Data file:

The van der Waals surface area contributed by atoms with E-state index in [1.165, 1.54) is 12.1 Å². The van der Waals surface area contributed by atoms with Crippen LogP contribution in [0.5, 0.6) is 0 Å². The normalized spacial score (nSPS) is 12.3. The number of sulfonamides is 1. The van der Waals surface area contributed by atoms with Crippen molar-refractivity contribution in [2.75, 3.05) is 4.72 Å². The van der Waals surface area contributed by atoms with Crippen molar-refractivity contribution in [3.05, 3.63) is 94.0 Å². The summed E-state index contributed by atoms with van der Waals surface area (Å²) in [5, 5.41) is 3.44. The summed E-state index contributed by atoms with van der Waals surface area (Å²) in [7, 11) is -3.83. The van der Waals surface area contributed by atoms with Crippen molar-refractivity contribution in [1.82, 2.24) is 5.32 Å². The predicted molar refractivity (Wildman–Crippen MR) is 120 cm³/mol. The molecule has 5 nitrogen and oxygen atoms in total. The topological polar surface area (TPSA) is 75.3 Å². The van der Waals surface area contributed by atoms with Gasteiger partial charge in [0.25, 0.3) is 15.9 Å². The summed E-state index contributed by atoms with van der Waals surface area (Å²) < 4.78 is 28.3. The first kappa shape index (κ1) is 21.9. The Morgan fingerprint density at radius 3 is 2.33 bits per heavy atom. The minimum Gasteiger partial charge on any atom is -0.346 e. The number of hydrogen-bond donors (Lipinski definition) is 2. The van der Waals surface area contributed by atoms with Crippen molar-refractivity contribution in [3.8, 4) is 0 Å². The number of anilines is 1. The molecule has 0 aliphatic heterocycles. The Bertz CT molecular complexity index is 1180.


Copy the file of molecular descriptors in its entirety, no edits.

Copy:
The van der Waals surface area contributed by atoms with E-state index in [1.165, 1.54) is 12.1 Å². The van der Waals surface area contributed by atoms with Crippen LogP contribution in [0.5, 0.6) is 0 Å². The normalized spacial score (nSPS) is 12.3. The number of sulfonamides is 1. The van der Waals surface area contributed by atoms with Crippen molar-refractivity contribution in [2.75, 3.05) is 4.72 Å². The van der Waals surface area contributed by atoms with Crippen molar-refractivity contribution in [3.05, 3.63) is 94.0 Å². The summed E-state index contributed by atoms with van der Waals surface area (Å²) in [5, 5.41) is 3.44. The summed E-state index contributed by atoms with van der Waals surface area (Å²) in [7, 11) is -3.83. The van der Waals surface area contributed by atoms with Crippen molar-refractivity contribution in [1.82, 2.24) is 5.32 Å². The predicted molar refractivity (Wildman–Crippen MR) is 120 cm³/mol. The molecule has 5 nitrogen and oxygen atoms in total. The topological polar surface area (TPSA) is 75.3 Å². The van der Waals surface area contributed by atoms with Gasteiger partial charge in [0.25, 0.3) is 15.9 Å². The summed E-state index contributed by atoms with van der Waals surface area (Å²) < 4.78 is 28.3. The first kappa shape index (κ1) is 21.9. The Morgan fingerprint density at radius 3 is 2.33 bits per heavy atom. The minimum Gasteiger partial charge on any atom is -0.346 e. The number of hydrogen-bond donors (Lipinski definition) is 2. The van der Waals surface area contributed by atoms with Crippen molar-refractivity contribution in [3.8, 4) is 0 Å². The number of anilines is 1. The molecule has 0 aliphatic heterocycles. The Bertz CT molecular complexity index is 1180.